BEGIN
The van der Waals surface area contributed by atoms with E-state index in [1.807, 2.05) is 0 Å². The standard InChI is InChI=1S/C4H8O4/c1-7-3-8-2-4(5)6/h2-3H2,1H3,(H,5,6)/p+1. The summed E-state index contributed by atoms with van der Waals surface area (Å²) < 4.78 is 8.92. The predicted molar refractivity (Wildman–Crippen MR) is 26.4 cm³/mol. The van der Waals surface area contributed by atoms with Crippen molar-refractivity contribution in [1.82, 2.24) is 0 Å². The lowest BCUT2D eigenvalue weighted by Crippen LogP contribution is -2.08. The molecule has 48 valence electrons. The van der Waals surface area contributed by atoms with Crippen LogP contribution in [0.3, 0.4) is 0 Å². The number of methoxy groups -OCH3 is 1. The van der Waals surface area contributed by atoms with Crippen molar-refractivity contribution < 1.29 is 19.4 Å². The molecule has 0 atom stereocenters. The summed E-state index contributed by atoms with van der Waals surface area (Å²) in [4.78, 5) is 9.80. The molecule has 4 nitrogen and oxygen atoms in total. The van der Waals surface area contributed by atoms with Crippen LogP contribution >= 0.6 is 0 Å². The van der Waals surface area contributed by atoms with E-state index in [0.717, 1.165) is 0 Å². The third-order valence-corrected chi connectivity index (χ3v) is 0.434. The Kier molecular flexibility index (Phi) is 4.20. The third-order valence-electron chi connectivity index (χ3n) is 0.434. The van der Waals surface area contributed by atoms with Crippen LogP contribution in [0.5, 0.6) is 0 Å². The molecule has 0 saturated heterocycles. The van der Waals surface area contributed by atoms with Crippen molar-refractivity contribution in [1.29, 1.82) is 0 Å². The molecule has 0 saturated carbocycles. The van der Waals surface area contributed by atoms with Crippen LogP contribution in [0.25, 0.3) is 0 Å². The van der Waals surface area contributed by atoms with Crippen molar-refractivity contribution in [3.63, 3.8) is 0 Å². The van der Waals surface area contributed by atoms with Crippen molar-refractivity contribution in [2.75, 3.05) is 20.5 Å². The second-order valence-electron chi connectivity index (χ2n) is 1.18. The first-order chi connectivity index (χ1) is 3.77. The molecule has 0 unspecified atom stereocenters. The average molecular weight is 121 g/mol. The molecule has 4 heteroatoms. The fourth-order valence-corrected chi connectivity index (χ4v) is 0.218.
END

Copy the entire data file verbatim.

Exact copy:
The van der Waals surface area contributed by atoms with E-state index in [1.807, 2.05) is 0 Å². The standard InChI is InChI=1S/C4H8O4/c1-7-3-8-2-4(5)6/h2-3H2,1H3,(H,5,6)/p+1. The summed E-state index contributed by atoms with van der Waals surface area (Å²) < 4.78 is 8.92. The predicted molar refractivity (Wildman–Crippen MR) is 26.4 cm³/mol. The van der Waals surface area contributed by atoms with Crippen molar-refractivity contribution in [1.82, 2.24) is 0 Å². The lowest BCUT2D eigenvalue weighted by Crippen LogP contribution is -2.08. The molecule has 48 valence electrons. The van der Waals surface area contributed by atoms with Crippen LogP contribution in [0.3, 0.4) is 0 Å². The number of methoxy groups -OCH3 is 1. The van der Waals surface area contributed by atoms with Crippen molar-refractivity contribution < 1.29 is 19.4 Å². The molecule has 0 atom stereocenters. The summed E-state index contributed by atoms with van der Waals surface area (Å²) in [4.78, 5) is 9.80. The molecule has 4 nitrogen and oxygen atoms in total. The van der Waals surface area contributed by atoms with Crippen LogP contribution >= 0.6 is 0 Å². The van der Waals surface area contributed by atoms with E-state index in [0.717, 1.165) is 0 Å². The third-order valence-corrected chi connectivity index (χ3v) is 0.434. The Kier molecular flexibility index (Phi) is 4.20. The third-order valence-electron chi connectivity index (χ3n) is 0.434. The van der Waals surface area contributed by atoms with Crippen LogP contribution in [0.5, 0.6) is 0 Å². The molecule has 0 saturated heterocycles. The van der Waals surface area contributed by atoms with Crippen molar-refractivity contribution in [1.29, 1.82) is 0 Å². The molecule has 0 saturated carbocycles. The van der Waals surface area contributed by atoms with Crippen LogP contribution in [0.25, 0.3) is 0 Å². The van der Waals surface area contributed by atoms with Crippen molar-refractivity contribution in [3.63, 3.8) is 0 Å². The van der Waals surface area contributed by atoms with Crippen molar-refractivity contribution in [2.75, 3.05) is 20.5 Å². The second-order valence-electron chi connectivity index (χ2n) is 1.18. The first-order chi connectivity index (χ1) is 3.77. The molecule has 0 unspecified atom stereocenters. The average molecular weight is 121 g/mol. The molecule has 4 heteroatoms. The fourth-order valence-corrected chi connectivity index (χ4v) is 0.218.